Tuesday, February 07, 2012

The missing link.

Shulamith Firestone tells me that the real feminist revolution not only eradicates male privilege, but sex distinctions as well. I don't buy Firestone's theory just yet, which is why I'm still reading. The Dialectic of Sex purports to be the missing link between Freud and Marx, both of whom intrigue me, so I'm going to keep reading.

I've been exploring the idea of starting another book. It's been hard. I wondered if I should write about something completely foreign to me, like ... a Ukrainian emigre with a Georgian family living in Czech Republic. I definitely just threw a bunch of Eastern European countries together. I would have to do a lot of research on it, which would be cool because I don't dislike Eastern European culture. I just thought that if I wrote about something I already knew, I'd just be defaulting to my comfort zone, and no writer grows like that.

Then I thought about maybe writing about a man who made up his mind to commit suicide, and the novel would chronicle his life up to the moment. The bf asked why don't I make it a female character instead. Hmmm, I thought. And by hmmm I mean we had some discussion going on for a bit. I realized it was because I never read many books with female protagonists. Those that are written out there aren't my cup of tea. A quick run-through of my favorite books, and books in my to-read list, reveal none of them have female protagonists. Hmmm.

The bf says it's because the people in novels all act to change something, and the concept of change is very masculine. I pointed out several books I read that don't really change anything (in fact it almost becomes the focal point of the books) or just merely describe events, like In Cold Blood, which is a true crime genre. He states that a lot of these genres are just as male-dominated, making there no space for a woman's voice.

Which severely complicates my project. Any attempt to channel that woman's voice risks falling into the dreaded, ghettoized "woman's genre", or be dismissed as not being good enough. This is not a society that lets a woman's voice fly free. If it becomes too mopey, it's shunned. If it becomes at all awareness-raising, it's shunned. If it has any scent of woman, it's shunned. Is there any out for a woman's voice instead of recourse to the hysteria of Plath and the Victorian era?

Am I a feminist? Meh. You can quote me on that. I don't see the need to distinguish a feminist from a woman; I'm just a writer who happens to be a woman, who happens to want her voice out there for a change. It was this need for labels that got us knee-deep in this shit in the first place.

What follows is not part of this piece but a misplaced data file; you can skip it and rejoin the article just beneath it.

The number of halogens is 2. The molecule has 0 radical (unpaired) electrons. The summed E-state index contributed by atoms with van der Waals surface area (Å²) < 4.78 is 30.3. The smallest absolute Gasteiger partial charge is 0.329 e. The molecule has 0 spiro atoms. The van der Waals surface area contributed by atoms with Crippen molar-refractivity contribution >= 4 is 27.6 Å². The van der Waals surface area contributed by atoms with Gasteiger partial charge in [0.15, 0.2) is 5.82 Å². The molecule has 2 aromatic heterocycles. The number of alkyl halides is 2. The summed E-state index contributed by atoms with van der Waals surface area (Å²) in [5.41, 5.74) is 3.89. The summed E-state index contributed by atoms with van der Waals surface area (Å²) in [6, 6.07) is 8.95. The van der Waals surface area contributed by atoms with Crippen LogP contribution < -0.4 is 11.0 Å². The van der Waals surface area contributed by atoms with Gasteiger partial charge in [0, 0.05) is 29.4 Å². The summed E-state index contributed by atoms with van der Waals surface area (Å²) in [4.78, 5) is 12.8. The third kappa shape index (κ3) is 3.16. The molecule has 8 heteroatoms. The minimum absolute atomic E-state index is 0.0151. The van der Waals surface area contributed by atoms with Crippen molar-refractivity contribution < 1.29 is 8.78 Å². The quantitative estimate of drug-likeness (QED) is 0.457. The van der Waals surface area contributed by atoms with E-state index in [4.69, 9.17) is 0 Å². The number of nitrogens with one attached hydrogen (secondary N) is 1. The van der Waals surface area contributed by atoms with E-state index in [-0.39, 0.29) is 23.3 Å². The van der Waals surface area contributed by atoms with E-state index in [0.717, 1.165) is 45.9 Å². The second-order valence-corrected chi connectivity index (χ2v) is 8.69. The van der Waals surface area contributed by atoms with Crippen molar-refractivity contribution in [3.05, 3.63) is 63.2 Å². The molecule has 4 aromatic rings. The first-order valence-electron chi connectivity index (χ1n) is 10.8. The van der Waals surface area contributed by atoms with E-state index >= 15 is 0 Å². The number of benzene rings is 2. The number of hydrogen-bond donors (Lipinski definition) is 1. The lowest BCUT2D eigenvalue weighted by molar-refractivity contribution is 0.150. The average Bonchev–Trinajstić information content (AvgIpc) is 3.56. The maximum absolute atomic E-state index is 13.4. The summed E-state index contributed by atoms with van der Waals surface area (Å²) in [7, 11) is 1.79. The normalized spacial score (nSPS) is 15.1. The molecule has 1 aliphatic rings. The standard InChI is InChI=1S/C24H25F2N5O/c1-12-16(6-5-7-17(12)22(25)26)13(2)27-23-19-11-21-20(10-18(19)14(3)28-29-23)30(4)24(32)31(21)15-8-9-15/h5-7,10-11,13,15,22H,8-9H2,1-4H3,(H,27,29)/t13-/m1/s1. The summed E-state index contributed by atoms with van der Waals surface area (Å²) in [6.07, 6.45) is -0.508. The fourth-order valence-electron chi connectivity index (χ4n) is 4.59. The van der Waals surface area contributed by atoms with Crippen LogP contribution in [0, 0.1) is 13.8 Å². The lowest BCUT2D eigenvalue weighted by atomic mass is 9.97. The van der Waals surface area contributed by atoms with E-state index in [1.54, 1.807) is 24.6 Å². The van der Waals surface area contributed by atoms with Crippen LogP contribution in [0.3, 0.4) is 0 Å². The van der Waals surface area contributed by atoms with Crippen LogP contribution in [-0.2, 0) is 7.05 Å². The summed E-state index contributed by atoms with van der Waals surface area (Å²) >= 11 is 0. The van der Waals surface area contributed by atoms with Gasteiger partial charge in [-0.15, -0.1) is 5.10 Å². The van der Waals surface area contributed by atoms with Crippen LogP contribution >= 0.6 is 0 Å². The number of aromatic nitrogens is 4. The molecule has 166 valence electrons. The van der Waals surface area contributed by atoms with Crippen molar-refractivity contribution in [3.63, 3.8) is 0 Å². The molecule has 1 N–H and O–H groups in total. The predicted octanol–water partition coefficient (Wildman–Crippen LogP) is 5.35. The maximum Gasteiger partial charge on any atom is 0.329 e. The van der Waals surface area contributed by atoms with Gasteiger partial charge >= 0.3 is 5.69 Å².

On a sidenote, isn't the bf awesome?! If this project goes through, it would be because he had stopped me in my tracks and made me think of using a female protagonist instead. Who else would have done that, and would have been able to give me intellectually grounded justifications for doing so? (Maybe a bunch of other people, but none of them I want to sleep with...) It may seem like I'm jerking off to his intelligence, which I am, but if intelligence is something I seek in most people (my leaders, my educators, my peers - this one sadly unmet) why not my partner? I've also scratched the idea of calling him D, because it makes him sound like a rapper, which he is not. Though he does like the Wu Tang Clan but I suspect it might be because they're all named after drugs.

I'm rambling. Goodbye.

PS - I've purchased The Bell Jar, deciding that I should read a book with a female protagonist for a change if I were to foray into that world. I hope I don't end up completely hating it. I don't hate good literature, so if it meets that we're good.


YY said...

Reminds me of Veronika Decides to Die by Paulo Coelho

David said...

May Zhee,

Here are some other opinions on what feminism is doing for, or depending on your POV, to women and girls.

Sex, Lies, and Secularism.

Also: Kinsey Normalizes Promiscuity and Perversion

Excerpt: "“What makes hooking up unique is that its practitioners agree that there will be no commitment, no exclusivity, no feelings,” explains a Washington Post article.

Hookup partners are sometimes called “friends with benefits,” but they’re typically not even friends. The unwritten etiquette is that you never meet to talk or spend time together, says the New York Times. “You just keep it purely sexual, and that way people don’t have mixed expectations, and no one gets hurt.”

Except, of course, that people do get hurt. The article quotes a teenager named Melissa who was depressed because her hookup partner had dumped her/"

BTW are you aware 160 million girls are missing or kidnapped?



d00d said...

you got one freakin imaginary bf one'd say..

Anonymous said...

Aye to the first comment